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120 die as heavy rainfall wreaks havoc in western Europe, Germany

BERLIN, Germany: Catastrophic flooding in western Europe has claimed the lives of more than 120 people, with hundreds more missing, authorities said Friday, as large-scale rescue efforts continue amid rising water, landslides and power outages.

Shocking images of the devastation in Germany and Belgium showed entire villages underwater, with cars wedged in between collapsed buildings and debris. The Netherlands and Luxembourg have also been affected by extreme rainfall.

In Germany, at least 105 people have been killed across two western states. In the hard-hit district of Ahrweiler, in the state of Rhineland-Palatinate, authorities said at least 1,300 people remained unaccounted for.

“There is no end in sight just yet,” Ulrich Sopart, a police spokesman in the city of Koblenz, said.

He said authorities were hopeful that they would be able to revise down the number of missing people as the rescue operation continues and phone lines are restored.

“Our hopes are that some people might have been registered as missing twice or even three times — if for example a family member, a work colleague or a friend has registered a person as missing,” Sopart said.

“Also, [in] some places phone lines are still down and reception is difficult. We do hope that people will get in touch with a relative, work colleague or friend to let them know they are fine,” he said.

A dam along the river Rur in the western German state of North Rhine-Westphalia broke on Friday night, according to the regional government. Officials have started the evacuation of about 700 residents in the Ophoven neighbourhood in the city of Wassenberg. Dutch officials ordered the evacuation of 10,000 people in the municipality of Venlo, where the Maas river rose faster than expected. The high waters are expected to last until Sunday evening.

Officials fear more dams can break and are closely monitoring reservoirs in the region.

Barring any more severe weather, people who evacuated the flooding in the county of Euskirchen in North Rhine-Westphalia can most likely return to their home sometime on Sunday, the county said on its Facebook page.

This comes as water is being drained from the Steinbach dam to reduce pressure. Officials said creeks are filling but are not expected to overflow their banks.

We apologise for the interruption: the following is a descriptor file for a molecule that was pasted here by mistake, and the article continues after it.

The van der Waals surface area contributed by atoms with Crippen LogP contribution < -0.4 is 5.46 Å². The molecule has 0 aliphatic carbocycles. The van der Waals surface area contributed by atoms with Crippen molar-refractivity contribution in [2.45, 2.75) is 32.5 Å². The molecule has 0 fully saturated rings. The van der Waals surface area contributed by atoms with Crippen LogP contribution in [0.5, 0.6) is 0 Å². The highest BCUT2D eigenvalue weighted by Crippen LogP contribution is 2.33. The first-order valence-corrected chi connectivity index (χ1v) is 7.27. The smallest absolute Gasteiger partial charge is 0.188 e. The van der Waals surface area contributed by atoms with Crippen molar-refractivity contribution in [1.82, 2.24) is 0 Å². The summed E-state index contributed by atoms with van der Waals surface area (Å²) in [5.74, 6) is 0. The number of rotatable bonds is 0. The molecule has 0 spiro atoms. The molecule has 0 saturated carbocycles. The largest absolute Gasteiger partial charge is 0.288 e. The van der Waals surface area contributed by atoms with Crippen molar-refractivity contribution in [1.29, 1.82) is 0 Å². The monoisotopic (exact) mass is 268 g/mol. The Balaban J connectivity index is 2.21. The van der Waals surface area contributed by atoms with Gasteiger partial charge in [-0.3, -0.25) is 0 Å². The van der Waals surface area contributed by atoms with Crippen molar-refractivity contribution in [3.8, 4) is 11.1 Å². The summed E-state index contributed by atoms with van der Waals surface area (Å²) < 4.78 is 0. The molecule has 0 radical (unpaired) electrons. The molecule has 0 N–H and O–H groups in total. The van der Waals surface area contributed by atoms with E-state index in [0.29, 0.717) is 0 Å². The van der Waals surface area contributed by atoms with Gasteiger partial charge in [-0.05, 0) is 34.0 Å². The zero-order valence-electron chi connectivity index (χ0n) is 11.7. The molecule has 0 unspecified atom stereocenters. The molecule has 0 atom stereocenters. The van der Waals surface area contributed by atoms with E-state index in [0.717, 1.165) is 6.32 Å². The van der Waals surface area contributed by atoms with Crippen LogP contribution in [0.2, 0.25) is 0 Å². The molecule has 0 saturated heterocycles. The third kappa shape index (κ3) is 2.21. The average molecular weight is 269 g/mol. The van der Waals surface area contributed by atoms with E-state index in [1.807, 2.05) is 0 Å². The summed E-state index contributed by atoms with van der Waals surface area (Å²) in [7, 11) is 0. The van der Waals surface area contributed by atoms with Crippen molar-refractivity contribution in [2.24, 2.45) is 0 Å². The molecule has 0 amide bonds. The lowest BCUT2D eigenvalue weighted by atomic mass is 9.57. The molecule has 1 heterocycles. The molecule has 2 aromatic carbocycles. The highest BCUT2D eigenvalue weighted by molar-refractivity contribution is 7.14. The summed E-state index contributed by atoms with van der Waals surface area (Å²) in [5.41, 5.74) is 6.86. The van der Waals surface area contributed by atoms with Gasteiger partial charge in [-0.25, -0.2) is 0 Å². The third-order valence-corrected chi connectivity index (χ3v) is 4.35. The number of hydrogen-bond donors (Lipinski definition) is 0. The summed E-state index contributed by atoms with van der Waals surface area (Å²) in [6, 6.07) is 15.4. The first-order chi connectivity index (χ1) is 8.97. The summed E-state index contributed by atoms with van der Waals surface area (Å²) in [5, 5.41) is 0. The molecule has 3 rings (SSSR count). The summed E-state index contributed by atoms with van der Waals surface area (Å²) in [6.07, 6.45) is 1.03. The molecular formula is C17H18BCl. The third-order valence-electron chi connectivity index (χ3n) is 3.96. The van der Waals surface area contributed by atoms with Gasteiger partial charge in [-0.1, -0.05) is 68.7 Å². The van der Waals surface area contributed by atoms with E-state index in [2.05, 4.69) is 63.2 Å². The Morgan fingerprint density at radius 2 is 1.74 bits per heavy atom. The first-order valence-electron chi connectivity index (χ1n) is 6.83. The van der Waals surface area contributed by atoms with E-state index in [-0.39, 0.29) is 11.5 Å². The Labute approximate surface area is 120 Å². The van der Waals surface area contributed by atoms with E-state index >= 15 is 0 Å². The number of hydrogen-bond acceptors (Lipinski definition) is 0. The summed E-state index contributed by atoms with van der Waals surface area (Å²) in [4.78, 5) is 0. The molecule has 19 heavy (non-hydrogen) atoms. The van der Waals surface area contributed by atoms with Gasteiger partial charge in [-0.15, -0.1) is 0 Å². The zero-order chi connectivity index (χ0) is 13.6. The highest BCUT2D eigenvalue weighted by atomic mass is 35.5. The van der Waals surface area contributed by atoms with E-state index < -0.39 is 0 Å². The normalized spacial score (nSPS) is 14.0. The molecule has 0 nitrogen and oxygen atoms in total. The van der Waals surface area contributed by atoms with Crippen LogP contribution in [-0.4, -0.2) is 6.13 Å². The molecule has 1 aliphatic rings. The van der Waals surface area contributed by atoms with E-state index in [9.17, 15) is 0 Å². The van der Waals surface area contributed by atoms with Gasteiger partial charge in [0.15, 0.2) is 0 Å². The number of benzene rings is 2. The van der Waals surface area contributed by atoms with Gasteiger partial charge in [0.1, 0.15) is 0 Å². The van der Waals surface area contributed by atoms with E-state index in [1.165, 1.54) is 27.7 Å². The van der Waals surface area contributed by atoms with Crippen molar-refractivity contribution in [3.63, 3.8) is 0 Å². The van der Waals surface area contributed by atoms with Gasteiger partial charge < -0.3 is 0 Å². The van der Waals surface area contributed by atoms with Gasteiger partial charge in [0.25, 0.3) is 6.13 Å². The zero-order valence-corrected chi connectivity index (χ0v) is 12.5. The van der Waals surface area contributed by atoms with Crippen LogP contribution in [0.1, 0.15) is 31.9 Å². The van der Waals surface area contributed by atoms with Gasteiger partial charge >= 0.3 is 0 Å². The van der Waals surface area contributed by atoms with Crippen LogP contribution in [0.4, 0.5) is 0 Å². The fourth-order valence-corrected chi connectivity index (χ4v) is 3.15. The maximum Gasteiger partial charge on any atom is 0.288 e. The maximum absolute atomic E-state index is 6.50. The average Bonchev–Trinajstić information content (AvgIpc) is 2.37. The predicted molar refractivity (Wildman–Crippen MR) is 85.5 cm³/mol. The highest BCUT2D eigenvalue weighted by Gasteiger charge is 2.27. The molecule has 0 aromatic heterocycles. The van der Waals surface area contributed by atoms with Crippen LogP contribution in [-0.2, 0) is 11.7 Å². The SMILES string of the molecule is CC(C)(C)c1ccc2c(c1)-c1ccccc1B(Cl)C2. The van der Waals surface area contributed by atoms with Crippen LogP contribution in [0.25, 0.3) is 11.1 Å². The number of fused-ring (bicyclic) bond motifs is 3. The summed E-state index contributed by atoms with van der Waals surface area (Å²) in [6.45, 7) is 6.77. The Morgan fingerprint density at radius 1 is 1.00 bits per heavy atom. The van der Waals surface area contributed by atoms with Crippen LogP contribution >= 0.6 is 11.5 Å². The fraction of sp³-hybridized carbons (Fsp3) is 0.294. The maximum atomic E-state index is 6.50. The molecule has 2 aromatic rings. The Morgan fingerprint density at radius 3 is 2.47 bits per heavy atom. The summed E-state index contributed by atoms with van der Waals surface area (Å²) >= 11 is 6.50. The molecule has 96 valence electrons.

Officials had been monitoring the dam by drone earlier in the day and found no significant damage.

A clogged pipe has also been opened up to help with the water release.

Germany has deployed 850 troops to assist with disaster relief, the Bundeswehr (Germany armed forces) said Friday in a tweet.

“Together with civilian helpers, the technical relief organization, fire brigades, we are pooling all available forces,” Bundeswehr officials said.

Federal Minister of Defence Annegret Kramp-Karrenbauer said she had spoken with her French counterpart Florence Parly who also offered military help.

Germany’s President Frank-Walter Steinmeier will visit the Rhein-Erft district of North Rhine-Westphalia state on Saturday, his office announced.

At least 165,000 people are currently without power in Rhineland-Palatinate and neighbouring North Rhine-Westphalia, authorities said.

In North Rhine-Westphalia, where at least 43 people have died, the state’s Interior Ministry spokeswoman Katja Heins said: “The situation remains very dynamic — we do not know how many people are unaccounted for.”

The death toll in Rhineland-Palatinate has risen to at least 62, according to police, who said on Friday that at least 362 people have been injured.

The state premier, Malu Dreyer, said that every hour brought bad news. “It is to be feared that the number will rise even further,” Dreyer said at a news conference, adding: “We have not yet reached the stage where we can say that situation is easing.”

As rescue efforts continued on Friday, more tragic scenes came to light.

At least nine people at a disabled care facility drowned after being caught in floodwaters. The facility, located in the town of Sinzig, in the Ahrweiler district, became so quickly inundated that the residents — who had been sleeping — were unable to escape, despite efforts by caretakers to bring them to safety.